October: The government will pay 60% of wages up to a cap of £1,875. Employers will pay employer NICs and pension contributions and 20% of wages to make up 80% total up to a cap of £2,500. For the average claim, this represents 23% of the gross employment costs the employer would have incurred had the employee not been furloughed
After submitting a claim employers are required to keep a copy of all records for six years, including:
the amount claimed and claim period for each employee
the claim reference number
the calculations in case HMRC need more information
for employees flexibly furloughed:
usual hours worked including any calculations that were required
actual hours worked
tell the employees that a claim has been made and that they do not need to take any more action
pay the employee their wages, if not already paid
If claims are made in advance and employees end up working more hours, meaning the furlough claim was too high, the amount overclaimed must be paid back. If there have been overclaims then any subsequent claim can be adjusted to reflect the overpayment. A record of the adjustment must be kept for six years.
If there has been an underclaim, employers can contact HMRC to amend the claim which will conduct additional checks.
The CJRS closes on 31 October 2020. The employer will need to pay full salary and NICs as before the pandemic unless any other contractual arrangement is or has been agreed with the employee. Depending on the employer's circumstances, it may be necessary to consider reducing employees' hours, or a termination of employment (redundancy). Normal redundancy rules apply to furloughed employees.
HMRC will check claims. Payments may be withheld or need to be paid back if a claim is found to be ‘fraudulent or based on incorrect information’.
The warning in the latest guidance has been changed slightly from the earlier guidance which stated, ‘payments may be withheld or need to be repaid in full to HMRC if the claim is based on dishonest or inaccurate information or found to be fraudulent’.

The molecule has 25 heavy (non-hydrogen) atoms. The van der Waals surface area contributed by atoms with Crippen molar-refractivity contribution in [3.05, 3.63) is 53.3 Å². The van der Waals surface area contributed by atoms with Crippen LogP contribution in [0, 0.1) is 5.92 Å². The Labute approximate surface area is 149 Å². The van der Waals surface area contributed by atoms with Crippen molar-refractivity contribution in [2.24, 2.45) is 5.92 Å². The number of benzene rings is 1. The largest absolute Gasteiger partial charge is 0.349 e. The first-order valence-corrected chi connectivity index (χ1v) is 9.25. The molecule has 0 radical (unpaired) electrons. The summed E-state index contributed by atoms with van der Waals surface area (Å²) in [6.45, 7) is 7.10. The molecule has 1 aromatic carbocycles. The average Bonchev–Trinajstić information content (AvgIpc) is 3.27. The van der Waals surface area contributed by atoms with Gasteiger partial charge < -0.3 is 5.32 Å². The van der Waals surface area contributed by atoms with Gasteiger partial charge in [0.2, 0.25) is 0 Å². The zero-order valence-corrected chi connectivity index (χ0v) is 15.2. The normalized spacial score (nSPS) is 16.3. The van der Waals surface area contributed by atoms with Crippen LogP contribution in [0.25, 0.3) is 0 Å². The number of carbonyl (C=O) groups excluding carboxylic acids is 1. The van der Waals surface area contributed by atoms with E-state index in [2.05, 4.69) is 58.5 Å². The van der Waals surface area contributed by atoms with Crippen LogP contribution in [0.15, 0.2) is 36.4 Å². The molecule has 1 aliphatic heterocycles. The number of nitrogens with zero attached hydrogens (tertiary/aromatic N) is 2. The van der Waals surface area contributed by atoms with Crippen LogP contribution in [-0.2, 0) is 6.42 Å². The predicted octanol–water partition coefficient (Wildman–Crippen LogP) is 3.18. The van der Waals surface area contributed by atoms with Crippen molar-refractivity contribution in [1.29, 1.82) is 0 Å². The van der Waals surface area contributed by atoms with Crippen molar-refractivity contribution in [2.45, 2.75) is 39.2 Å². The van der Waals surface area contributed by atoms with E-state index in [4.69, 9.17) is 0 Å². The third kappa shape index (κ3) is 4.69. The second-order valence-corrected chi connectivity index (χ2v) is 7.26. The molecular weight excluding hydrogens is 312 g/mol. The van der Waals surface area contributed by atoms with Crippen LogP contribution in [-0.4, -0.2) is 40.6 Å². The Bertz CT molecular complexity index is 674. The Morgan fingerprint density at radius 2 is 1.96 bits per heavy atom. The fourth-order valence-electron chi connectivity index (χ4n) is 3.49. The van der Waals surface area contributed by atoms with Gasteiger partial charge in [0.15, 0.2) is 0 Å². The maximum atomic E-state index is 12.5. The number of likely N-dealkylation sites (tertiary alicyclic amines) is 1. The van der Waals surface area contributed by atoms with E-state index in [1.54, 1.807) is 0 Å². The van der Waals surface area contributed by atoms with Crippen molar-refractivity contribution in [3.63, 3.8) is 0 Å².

The change in wording, indicates a simple honest mistake in the information provided will result in the grant needing to be repaid.
Employers should give careful consideration to what their staffing requirements will be from 1 July and how that will impact the employees they currently have on furlough and those who have been working on reduced hours:
Carefully consider who to bring back. Be mindful of employee individual circumstances, such as childcare needs, but do not make assumptions about them
Have a clear communication strategy. Ensure you communicate with employees in good time
If keeping employees on full furlough:
Check your furlough agreements to see if they need extension
Consider whether the required employer NICs, pension contributions and top-up payments coming in from 1 August will be affordable
If using flexible furlough:
Put in place a new flexible furlough agreement
Consider the new complex calculation requirements
Ensure record keeping procedures are in place in relation to the additional information required to be submitted
If rotating furlough previously used:
Consider the cap on the number of employees that can be furloughed in a given claim period before agreeing new arrangements
Remember the transitional provisions for those commencing a fresh furlough period between 11 and 30 June
Consider all staff. Consider the employee relations impact of bringing furloughed employees back under flexible furlough on staff who have been working on reduced hours throughout or staff who remain on full furlough with no top up pay. If those on flexible furlough are financially better off than colleagues, this may have a negative impact on employee relations
Consider what will happen from 1 November when the scheme is closed. For some employers, restructuring and/or redundancies may be needed, in which case it will be important to start planning and seek appropriate advice on your consultation obligations
10 June 2020: Any employees being furloughed for the first time must be placed on furlough by this date for a minimum period of three weeks.
12 June 2020: Further guidance to be published
30 June 2020: CJRS closed to new entrants
1 July 2020: The new flexible furlough scheme starts for employers who have used CJRS already but only in respect of employees previously furloughed. From 1 July, employees can be partly furloughed and partly working and the grant can be claimed for the hours not worked
31 July 2020: Final date for employers to make claims for the period to 30 June 2020
1 August 2020: Level of the grant employers can claim under the CJRS will progressively reduce. The government will pay 80% of wages up to a cap of £2,500. Employers will pay employer NICs and pension contributions
1 September 2020: The government will pay 70% of wages up to a cap of £2,190. Employers will pay employer NICs and pension contributions and 10% of wages to make up 80% total up to a cap of £2,500
1 October 2020: The government will pay 60% of wages up to a cap of £1,875. Employers will pay employer NICs and pension contributions and 20% of wages to make up 80% total up to a cap of £2,500
31 October 2020: CJRS closes